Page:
Choosing extracurricular activities can be overwhelming. There are school clubs, sports, internships, volunteer opportunities, and summer camps — to name just a few. So which activities will have the biggest impact on your college admissions?
Most colleges will give you about 10-15 spaces to list out any activities you participated in from grades 9-12. However, selective colleges prefer to see that you’re devoting significant time and energy into a few areas that you find genuinely interesting as opposed to spreading yourself too thin. Showing up to a club at lunch every few weeks, for example, isn’t likely to dramatically affect your chances of being admitted.
Schools give consideration to factors like longevity: something you do throughout high school will (in most cases) carry more weight than an activity you start at the beginning of your senior year. Likewise, being president of a club is more helpful than simply being a member.
But more important are the kinds of stories that might emerge from the work that you’re doing. When choosing which activities to pursue, you should give much more weight to anything that would afford you more autonomy. In other words, an extracurricular commitment where you have to make decisions, exercise leadership, and overcome challenges will lead to a much more compelling narrative than a more passive activity where you’re simply showing up and doing what you’re told.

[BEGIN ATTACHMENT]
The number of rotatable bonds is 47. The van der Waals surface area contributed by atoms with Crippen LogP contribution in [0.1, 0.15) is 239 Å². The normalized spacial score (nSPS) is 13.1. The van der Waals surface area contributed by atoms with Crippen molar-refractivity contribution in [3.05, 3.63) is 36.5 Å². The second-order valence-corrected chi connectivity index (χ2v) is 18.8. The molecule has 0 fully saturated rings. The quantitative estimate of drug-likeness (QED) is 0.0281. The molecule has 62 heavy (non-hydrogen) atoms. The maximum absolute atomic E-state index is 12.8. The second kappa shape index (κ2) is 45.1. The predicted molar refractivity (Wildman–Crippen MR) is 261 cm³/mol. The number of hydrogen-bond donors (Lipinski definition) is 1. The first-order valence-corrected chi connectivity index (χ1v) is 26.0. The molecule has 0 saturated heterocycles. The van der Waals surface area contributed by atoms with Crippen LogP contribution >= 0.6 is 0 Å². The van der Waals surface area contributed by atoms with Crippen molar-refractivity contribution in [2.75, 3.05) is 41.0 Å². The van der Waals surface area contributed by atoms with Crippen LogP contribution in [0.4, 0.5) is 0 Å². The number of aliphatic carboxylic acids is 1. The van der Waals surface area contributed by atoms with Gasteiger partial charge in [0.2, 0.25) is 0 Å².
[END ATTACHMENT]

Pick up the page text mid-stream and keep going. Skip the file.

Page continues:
If you’re just starting high school (or if you haven’t reached 9th grade yet), start by simply taking stock of the range of opportunities available to you. Visit your school’s club fair, for example, and ask upperclassmen that you meet which commitments they have found to be the most rewarding.
As you move closer to 11th and 12th grade, start looking for more opportunities to display leadership. Many students find the summer between junior and senior year to be a convenient time to pursue a more intensive commitment that builds off of the interests you’ve been developing in your first few years of high school.
In short, it’s often a better approach to build off of an interest you already have rather than to find an entirely unrelated activity. If you love tennis, for example, you could volunteer as a coach at a local middle school or put on a tennis tournament to fundraise for a cause that you value. If you’ve been studying computer science, you could offer to design a website for a nonprofit or design a curriculum to teach younger children how to protect their identities online.
There’s no precise formula that colleges use in assessing your pursuits. Colleges want to get a sense of what you might bring to their campus outside of the classroom. The essays and interview give these schools a window into the work you’re doing and how these experiences have helped to influence the person that you are today.
So have fun with whichever activities you end up choosing, and remember that it’s never too early to start thinking about what insights you might want to share from those experiences when the time comes to begin your college applications.